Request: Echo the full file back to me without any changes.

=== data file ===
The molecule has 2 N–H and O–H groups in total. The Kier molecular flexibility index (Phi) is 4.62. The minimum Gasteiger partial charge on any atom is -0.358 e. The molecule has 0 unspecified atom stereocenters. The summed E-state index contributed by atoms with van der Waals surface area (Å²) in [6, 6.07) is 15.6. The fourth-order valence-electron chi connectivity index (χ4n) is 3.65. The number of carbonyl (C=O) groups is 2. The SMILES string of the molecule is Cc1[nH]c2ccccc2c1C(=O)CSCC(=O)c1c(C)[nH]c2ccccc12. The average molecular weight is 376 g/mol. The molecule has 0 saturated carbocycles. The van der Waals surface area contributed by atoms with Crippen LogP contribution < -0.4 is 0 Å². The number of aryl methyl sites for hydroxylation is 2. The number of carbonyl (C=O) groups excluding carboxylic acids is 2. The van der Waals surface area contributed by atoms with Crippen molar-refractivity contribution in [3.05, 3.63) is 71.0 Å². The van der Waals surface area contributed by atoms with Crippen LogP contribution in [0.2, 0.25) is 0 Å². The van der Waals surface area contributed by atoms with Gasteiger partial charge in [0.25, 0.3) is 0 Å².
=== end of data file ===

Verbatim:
The molecule has 2 N–H and O–H groups in total. The Kier molecular flexibility index (Phi) is 4.62. The minimum Gasteiger partial charge on any atom is -0.358 e. The molecule has 0 unspecified atom stereocenters. The summed E-state index contributed by atoms with van der Waals surface area (Å²) in [6, 6.07) is 15.6. The fourth-order valence-electron chi connectivity index (χ4n) is 3.65. The number of carbonyl (C=O) groups is 2. The SMILES string of the molecule is Cc1[nH]c2ccccc2c1C(=O)CSCC(=O)c1c(C)[nH]c2ccccc12. The average molecular weight is 376 g/mol. The molecule has 0 saturated carbocycles. The van der Waals surface area contributed by atoms with Crippen LogP contribution < -0.4 is 0 Å². The number of aryl methyl sites for hydroxylation is 2. The number of carbonyl (C=O) groups excluding carboxylic acids is 2. The van der Waals surface area contributed by atoms with Crippen molar-refractivity contribution in [3.05, 3.63) is 71.0 Å². The van der Waals surface area contributed by atoms with Crippen LogP contribution in [0.2, 0.25) is 0 Å². The van der Waals surface area contributed by atoms with Gasteiger partial charge in [0.25, 0.3) is 0 Å².